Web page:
Support group for injured workers in Windsor lets them know they're not alone
'They're able to come together with other people who are experiencing the same struggles'
A support group has launched in Windsor, Ont. for workers who have been injured on the job.
The newly-formed Windsor Injured Workers group aims to bring workers together in a safe place where they can access support and resources.
"Injured workers [are not] alone," said Liz Garant, an activist for injured workers and an organizer of the group.
"We just meet for coffee, and talk about things, and [tell] them that they're not alone. If they need some help we can guide them or give them direction."
That might include how to access a food bank or how to find a paralegal.
Garant hurt her back on the job back in 2006, lost her job in 2011, and has had depression ever since.
"It's a group where we all understand and have been there," she added, explaining that sometimes these subjects are difficult to broach with family members.
So far, the group, which will meet monthly, has 15 to 20 members, but they're hoping to grow it further.
200,000 workers injured each year
The group has already met a few times, but on Monday night, the group held an outreach event to connect with new members and offer information.
The outreach event was held in partnership with the Ontario Network of Injured Workers' Groups, to educate workers about the resources available to them. About 30 people attended the event.
David Newberry, a community legal worker with the Injured Workers Community Legal Clinic in Toronto, was on hand to provide public legal education.
"200,000 workers every year get injured in Ontario and a number of those people have to navigate ... a bureaucratic system that's challenging without any supports," said Newberry, adding that there aren't enough representatives in the province to provide the supports that are needed.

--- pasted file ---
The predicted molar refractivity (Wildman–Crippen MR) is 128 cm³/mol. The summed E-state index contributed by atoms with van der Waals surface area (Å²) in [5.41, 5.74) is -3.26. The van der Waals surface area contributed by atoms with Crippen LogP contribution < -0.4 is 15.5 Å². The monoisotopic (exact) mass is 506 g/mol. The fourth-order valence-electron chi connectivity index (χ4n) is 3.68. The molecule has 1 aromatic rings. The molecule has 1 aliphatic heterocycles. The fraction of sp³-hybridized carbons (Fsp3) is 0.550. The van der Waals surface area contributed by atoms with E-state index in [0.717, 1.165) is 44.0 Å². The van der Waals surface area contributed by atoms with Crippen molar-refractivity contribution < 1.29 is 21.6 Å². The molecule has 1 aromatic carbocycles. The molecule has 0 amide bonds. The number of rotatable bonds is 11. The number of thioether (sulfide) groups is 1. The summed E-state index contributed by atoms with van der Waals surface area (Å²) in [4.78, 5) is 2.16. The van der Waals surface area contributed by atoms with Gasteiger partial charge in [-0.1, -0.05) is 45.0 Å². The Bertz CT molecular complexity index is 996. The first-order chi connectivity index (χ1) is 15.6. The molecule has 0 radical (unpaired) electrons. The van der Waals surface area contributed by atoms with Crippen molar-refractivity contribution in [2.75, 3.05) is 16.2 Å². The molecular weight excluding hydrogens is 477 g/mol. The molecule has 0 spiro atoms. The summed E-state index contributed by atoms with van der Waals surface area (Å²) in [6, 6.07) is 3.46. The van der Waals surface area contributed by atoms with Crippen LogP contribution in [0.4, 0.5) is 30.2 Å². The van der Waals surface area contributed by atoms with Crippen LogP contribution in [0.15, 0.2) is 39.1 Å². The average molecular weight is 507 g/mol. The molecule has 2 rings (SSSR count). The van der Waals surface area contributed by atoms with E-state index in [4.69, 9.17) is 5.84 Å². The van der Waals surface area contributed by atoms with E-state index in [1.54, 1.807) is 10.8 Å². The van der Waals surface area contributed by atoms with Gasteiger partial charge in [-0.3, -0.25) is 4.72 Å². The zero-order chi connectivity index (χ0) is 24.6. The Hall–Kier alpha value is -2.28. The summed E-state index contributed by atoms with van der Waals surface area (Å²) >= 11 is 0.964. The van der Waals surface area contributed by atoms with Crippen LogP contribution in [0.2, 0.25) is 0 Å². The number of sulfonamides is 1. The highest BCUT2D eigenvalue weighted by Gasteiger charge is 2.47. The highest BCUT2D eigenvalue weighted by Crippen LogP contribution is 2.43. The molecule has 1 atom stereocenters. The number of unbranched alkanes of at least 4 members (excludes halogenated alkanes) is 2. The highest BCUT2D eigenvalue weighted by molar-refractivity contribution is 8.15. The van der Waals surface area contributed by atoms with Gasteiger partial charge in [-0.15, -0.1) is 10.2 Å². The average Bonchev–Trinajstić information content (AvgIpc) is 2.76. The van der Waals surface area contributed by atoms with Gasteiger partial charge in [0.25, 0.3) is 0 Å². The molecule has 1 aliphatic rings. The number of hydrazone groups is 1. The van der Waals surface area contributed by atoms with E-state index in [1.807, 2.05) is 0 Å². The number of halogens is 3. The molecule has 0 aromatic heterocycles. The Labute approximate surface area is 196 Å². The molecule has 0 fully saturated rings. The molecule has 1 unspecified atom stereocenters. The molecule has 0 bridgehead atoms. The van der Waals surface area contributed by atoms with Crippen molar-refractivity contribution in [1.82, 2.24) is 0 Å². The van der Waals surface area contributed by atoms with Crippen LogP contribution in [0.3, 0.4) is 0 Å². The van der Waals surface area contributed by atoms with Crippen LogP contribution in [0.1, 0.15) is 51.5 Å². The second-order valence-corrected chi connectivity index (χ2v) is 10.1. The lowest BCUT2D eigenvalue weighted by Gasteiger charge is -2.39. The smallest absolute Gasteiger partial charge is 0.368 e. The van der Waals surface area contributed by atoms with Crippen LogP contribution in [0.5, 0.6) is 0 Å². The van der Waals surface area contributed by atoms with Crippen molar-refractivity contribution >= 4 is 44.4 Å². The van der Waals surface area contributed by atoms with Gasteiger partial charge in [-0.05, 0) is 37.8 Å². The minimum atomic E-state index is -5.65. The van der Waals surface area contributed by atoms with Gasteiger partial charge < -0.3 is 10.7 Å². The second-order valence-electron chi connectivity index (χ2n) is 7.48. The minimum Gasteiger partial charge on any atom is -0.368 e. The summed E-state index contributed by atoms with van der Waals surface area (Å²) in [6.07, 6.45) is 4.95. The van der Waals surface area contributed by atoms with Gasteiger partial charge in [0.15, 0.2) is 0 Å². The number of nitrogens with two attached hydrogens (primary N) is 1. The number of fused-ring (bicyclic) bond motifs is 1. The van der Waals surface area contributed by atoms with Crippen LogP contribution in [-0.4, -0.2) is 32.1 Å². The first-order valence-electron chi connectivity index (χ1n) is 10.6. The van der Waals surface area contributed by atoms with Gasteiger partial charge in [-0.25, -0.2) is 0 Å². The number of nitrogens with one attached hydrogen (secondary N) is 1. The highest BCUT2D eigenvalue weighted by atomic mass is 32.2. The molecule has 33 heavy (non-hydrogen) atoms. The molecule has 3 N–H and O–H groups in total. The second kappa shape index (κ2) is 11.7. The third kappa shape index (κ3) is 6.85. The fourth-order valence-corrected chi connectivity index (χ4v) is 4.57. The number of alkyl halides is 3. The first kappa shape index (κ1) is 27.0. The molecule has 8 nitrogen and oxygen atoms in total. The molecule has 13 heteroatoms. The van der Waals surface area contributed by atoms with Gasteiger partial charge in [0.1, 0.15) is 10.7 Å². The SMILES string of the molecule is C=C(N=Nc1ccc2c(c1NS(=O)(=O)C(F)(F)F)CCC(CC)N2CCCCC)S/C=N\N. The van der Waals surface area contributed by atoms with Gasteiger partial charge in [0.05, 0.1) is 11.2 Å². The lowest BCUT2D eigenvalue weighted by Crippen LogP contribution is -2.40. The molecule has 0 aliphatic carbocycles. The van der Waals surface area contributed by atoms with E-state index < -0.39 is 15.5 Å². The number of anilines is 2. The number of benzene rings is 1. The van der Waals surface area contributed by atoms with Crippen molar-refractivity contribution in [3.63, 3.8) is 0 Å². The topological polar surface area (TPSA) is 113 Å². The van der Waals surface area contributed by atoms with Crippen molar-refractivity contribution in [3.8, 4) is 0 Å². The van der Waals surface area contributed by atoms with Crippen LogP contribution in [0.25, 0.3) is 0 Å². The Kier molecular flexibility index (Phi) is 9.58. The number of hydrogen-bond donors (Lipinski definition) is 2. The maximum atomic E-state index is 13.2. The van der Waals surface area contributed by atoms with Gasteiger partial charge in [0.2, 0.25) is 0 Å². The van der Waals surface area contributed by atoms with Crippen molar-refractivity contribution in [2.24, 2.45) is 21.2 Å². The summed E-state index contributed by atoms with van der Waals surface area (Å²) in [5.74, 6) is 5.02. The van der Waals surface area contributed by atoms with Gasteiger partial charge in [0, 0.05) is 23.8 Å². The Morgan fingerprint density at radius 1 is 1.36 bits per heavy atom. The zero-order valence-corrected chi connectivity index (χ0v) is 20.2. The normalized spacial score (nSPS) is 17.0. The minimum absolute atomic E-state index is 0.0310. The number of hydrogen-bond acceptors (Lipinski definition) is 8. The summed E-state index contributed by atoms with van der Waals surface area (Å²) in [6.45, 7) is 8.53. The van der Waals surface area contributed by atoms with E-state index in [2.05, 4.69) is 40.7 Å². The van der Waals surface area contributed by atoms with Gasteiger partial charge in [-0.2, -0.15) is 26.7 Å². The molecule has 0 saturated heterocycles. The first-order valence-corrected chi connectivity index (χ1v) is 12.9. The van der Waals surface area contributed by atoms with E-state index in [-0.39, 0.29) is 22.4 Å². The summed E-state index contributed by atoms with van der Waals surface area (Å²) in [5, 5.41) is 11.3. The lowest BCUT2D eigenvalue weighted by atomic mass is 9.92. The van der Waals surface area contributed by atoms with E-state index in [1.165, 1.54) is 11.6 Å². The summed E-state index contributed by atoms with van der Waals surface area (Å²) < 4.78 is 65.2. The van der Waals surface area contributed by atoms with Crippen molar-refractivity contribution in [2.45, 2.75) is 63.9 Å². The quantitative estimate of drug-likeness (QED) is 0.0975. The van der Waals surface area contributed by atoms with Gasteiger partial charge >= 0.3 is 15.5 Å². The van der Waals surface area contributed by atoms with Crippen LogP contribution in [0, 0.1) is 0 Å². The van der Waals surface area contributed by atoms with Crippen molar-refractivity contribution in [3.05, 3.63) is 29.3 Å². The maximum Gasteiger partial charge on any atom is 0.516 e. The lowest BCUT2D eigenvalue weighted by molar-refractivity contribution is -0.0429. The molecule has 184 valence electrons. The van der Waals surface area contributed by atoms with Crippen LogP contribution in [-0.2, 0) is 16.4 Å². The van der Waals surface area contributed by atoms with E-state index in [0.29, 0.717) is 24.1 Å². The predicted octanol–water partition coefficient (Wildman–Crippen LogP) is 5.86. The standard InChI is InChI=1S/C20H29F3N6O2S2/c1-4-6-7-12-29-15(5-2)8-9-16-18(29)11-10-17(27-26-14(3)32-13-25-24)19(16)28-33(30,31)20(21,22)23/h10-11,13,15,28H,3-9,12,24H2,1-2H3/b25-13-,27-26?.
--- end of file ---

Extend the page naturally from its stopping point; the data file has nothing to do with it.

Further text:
Newberry said this new support group in Windsor helps workers feel like they have someplace where they can go.
"They're able to come together with other people who are experiencing the same struggles, to share their experiences, to support each other through the process. And that's just something that's not available through any sort of formal means."
According to Newberry, "it's becoming more and more difficult to provide outreach services such as these" in communities across the province due to provincial cuts to legal aid.
'It's a very good idea'
Dave McRae learned about the launch meeting through social media channels and was motivated to attend to learn about his options after getting injured on the job in Windsor.
Unable to work since April, McRae says he's developed carpal tunnel in both hands after working for a car haul company for more than eight years.
"I think that there is some camaraderie here amongst injured workers," he said at the meeting.
McRae said he's been denied by WSIB a couple of times now, but information at the meeting on Monday gave him some ideas around how to proceed.
As for the monthly support meetings, he said there's definitely a need for them.
"I think it's a very isolated thing for injured workers so probably a lot of them don't know about this kind of thing. It's a very good idea."